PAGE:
Murphy's Law: August 10, 1999

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Prisoners of War and the Discovery of Stress: The term "stress" which is now bandied about by the media and new-age gurus is not the same as "pressure". Pressure is outside actions imposing themselves on your body and spirit; stress is how your body deals with pressure (or fails to). Stress is a medical condition involving blood pressure and blood chemistry, and those who have been pushed over the edge too often by pressure become permanently prone to going over that edge on future occasions.

Stress was discovered, almost by accident, after WWII. University studies of prisoners of war discovered the curious fact that Americans who had been held in Japanese prisoner of war camps (where random executions were a fact of life and brutal treatment was the norm) were having more traffic accidents (as well as more incidents of domestic violence and outbursts of rage) than the general population. Americans held in German POW camps (which had been relatively humane) showed no greater incidents of "going postal" than the general population. Those who had been under constant pressure (from fear of death) in Japanese camps for years had reached the point that their stress mechanisms were permanently damaged.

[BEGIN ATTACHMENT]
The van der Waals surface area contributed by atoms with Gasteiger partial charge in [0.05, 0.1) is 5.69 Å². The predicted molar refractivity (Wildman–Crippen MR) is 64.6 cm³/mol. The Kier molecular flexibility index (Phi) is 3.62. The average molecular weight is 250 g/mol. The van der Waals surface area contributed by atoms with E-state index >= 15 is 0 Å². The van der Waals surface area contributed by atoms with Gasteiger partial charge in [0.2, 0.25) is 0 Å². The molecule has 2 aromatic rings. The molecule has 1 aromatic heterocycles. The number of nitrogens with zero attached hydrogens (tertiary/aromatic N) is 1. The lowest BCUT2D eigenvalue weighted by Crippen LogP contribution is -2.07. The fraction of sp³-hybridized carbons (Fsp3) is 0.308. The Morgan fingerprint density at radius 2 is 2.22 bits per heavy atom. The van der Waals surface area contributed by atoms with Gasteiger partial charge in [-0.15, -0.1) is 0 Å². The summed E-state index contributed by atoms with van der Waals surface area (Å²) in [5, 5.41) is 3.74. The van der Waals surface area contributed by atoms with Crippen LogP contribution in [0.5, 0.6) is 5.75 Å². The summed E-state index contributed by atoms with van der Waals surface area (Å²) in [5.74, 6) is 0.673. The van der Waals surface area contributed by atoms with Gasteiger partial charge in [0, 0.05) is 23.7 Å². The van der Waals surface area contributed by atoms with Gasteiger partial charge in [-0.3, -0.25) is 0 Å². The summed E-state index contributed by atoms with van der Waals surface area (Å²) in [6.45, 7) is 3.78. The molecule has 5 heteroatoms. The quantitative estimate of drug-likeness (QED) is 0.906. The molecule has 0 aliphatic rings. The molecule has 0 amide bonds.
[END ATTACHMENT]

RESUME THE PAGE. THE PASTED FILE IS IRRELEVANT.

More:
So, the word to the wise would be that if you have a lot of pressure in your life, creating constant stress, you need to take steps to reduce this pressure (at least now and then) before suffering permanent damage. Steven V Cole.

 


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